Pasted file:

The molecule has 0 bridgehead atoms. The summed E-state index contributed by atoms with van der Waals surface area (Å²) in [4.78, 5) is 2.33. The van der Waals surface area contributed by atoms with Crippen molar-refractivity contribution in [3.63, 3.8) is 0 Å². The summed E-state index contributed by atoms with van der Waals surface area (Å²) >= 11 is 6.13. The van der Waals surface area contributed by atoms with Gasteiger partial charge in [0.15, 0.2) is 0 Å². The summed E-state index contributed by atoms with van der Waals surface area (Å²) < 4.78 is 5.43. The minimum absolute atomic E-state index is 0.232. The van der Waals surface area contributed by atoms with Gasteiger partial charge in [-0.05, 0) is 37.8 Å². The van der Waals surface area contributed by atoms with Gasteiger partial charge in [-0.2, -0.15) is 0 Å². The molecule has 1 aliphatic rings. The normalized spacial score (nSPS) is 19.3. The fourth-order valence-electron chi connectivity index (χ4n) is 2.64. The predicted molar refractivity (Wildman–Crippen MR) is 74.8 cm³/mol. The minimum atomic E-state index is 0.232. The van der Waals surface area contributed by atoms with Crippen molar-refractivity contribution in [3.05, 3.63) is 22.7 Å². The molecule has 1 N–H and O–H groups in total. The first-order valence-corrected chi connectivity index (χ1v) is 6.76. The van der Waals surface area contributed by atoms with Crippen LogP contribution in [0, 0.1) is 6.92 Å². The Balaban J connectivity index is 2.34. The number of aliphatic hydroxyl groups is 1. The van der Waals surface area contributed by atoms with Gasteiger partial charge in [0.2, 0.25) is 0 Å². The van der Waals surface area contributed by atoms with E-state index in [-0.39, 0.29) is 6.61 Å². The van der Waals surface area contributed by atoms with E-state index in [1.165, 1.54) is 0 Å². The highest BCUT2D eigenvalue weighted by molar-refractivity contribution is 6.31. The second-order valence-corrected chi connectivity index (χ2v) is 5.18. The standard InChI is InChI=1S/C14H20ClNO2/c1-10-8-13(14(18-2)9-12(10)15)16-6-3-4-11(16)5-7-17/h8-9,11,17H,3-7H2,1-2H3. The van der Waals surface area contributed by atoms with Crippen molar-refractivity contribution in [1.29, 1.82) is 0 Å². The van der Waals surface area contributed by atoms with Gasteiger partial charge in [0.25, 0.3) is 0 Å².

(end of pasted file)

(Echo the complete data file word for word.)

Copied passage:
The molecule has 0 bridgehead atoms. The summed E-state index contributed by atoms with van der Waals surface area (Å²) in [4.78, 5) is 2.33. The van der Waals surface area contributed by atoms with Crippen molar-refractivity contribution in [3.63, 3.8) is 0 Å². The summed E-state index contributed by atoms with van der Waals surface area (Å²) >= 11 is 6.13. The van der Waals surface area contributed by atoms with Gasteiger partial charge in [0.15, 0.2) is 0 Å². The summed E-state index contributed by atoms with van der Waals surface area (Å²) < 4.78 is 5.43. The minimum absolute atomic E-state index is 0.232. The van der Waals surface area contributed by atoms with Gasteiger partial charge in [-0.05, 0) is 37.8 Å². The van der Waals surface area contributed by atoms with Gasteiger partial charge in [-0.2, -0.15) is 0 Å². The molecule has 1 aliphatic rings. The normalized spacial score (nSPS) is 19.3. The fourth-order valence-electron chi connectivity index (χ4n) is 2.64. The predicted molar refractivity (Wildman–Crippen MR) is 74.8 cm³/mol. The minimum atomic E-state index is 0.232. The van der Waals surface area contributed by atoms with Crippen molar-refractivity contribution in [3.05, 3.63) is 22.7 Å². The molecule has 1 N–H and O–H groups in total. The first-order valence-corrected chi connectivity index (χ1v) is 6.76. The van der Waals surface area contributed by atoms with Crippen LogP contribution in [0, 0.1) is 6.92 Å². The Balaban J connectivity index is 2.34. The number of aliphatic hydroxyl groups is 1. The van der Waals surface area contributed by atoms with Gasteiger partial charge in [0.2, 0.25) is 0 Å². The van der Waals surface area contributed by atoms with E-state index in [-0.39, 0.29) is 6.61 Å². The van der Waals surface area contributed by atoms with E-state index in [1.165, 1.54) is 0 Å². The highest BCUT2D eigenvalue weighted by molar-refractivity contribution is 6.31. The second-order valence-corrected chi connectivity index (χ2v) is 5.18. The standard InChI is InChI=1S/C14H20ClNO2/c1-10-8-13(14(18-2)9-12(10)15)16-6-3-4-11(16)5-7-17/h8-9,11,17H,3-7H2,1-2H3. The van der Waals surface area contributed by atoms with Crippen molar-refractivity contribution in [1.29, 1.82) is 0 Å². The van der Waals surface area contributed by atoms with Gasteiger partial charge in [0.25, 0.3) is 0 Å².